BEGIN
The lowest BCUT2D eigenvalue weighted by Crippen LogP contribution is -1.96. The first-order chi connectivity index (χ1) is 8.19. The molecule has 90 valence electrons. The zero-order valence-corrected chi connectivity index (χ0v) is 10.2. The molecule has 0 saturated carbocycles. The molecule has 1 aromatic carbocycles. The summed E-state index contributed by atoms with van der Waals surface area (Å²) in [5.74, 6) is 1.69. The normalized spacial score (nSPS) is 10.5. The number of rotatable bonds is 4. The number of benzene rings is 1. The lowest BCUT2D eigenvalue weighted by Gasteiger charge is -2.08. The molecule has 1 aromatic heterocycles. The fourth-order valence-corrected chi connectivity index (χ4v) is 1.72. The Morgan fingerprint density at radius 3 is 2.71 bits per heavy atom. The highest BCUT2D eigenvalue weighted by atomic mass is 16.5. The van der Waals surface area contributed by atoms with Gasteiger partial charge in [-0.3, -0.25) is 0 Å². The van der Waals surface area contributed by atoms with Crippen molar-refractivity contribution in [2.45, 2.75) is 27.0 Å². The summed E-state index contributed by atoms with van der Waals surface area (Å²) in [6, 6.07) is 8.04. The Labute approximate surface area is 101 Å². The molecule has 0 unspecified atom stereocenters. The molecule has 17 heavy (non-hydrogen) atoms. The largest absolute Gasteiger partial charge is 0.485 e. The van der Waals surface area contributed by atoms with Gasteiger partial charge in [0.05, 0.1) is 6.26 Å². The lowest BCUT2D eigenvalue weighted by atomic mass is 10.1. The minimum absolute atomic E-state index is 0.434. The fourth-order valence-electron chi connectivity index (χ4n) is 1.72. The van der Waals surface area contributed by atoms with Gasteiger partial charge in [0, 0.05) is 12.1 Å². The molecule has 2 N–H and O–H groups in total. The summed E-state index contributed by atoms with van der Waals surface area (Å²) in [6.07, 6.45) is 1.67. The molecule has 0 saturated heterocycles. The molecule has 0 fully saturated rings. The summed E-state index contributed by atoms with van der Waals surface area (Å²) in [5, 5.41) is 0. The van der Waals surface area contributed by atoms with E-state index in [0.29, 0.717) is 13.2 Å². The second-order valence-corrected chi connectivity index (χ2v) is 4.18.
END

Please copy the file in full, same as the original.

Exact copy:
The lowest BCUT2D eigenvalue weighted by Crippen LogP contribution is -1.96. The first-order chi connectivity index (χ1) is 8.19. The molecule has 90 valence electrons. The zero-order valence-corrected chi connectivity index (χ0v) is 10.2. The molecule has 0 saturated carbocycles. The molecule has 1 aromatic carbocycles. The summed E-state index contributed by atoms with van der Waals surface area (Å²) in [5.74, 6) is 1.69. The normalized spacial score (nSPS) is 10.5. The number of rotatable bonds is 4. The number of benzene rings is 1. The lowest BCUT2D eigenvalue weighted by Gasteiger charge is -2.08. The molecule has 1 aromatic heterocycles. The fourth-order valence-corrected chi connectivity index (χ4v) is 1.72. The Morgan fingerprint density at radius 3 is 2.71 bits per heavy atom. The highest BCUT2D eigenvalue weighted by atomic mass is 16.5. The van der Waals surface area contributed by atoms with Gasteiger partial charge in [-0.3, -0.25) is 0 Å². The van der Waals surface area contributed by atoms with Crippen molar-refractivity contribution in [2.45, 2.75) is 27.0 Å². The summed E-state index contributed by atoms with van der Waals surface area (Å²) in [6, 6.07) is 8.04. The Labute approximate surface area is 101 Å². The molecule has 0 unspecified atom stereocenters. The molecule has 17 heavy (non-hydrogen) atoms. The largest absolute Gasteiger partial charge is 0.485 e. The van der Waals surface area contributed by atoms with Gasteiger partial charge in [0.05, 0.1) is 6.26 Å². The lowest BCUT2D eigenvalue weighted by atomic mass is 10.1. The minimum absolute atomic E-state index is 0.434. The fourth-order valence-electron chi connectivity index (χ4n) is 1.72. The van der Waals surface area contributed by atoms with Gasteiger partial charge in [0, 0.05) is 12.1 Å². The molecule has 2 N–H and O–H groups in total. The summed E-state index contributed by atoms with van der Waals surface area (Å²) in [6.07, 6.45) is 1.67. The molecule has 0 saturated heterocycles. The molecule has 0 fully saturated rings. The summed E-state index contributed by atoms with van der Waals surface area (Å²) in [5, 5.41) is 0. The van der Waals surface area contributed by atoms with E-state index in [0.29, 0.717) is 13.2 Å². The second-order valence-corrected chi connectivity index (χ2v) is 4.18.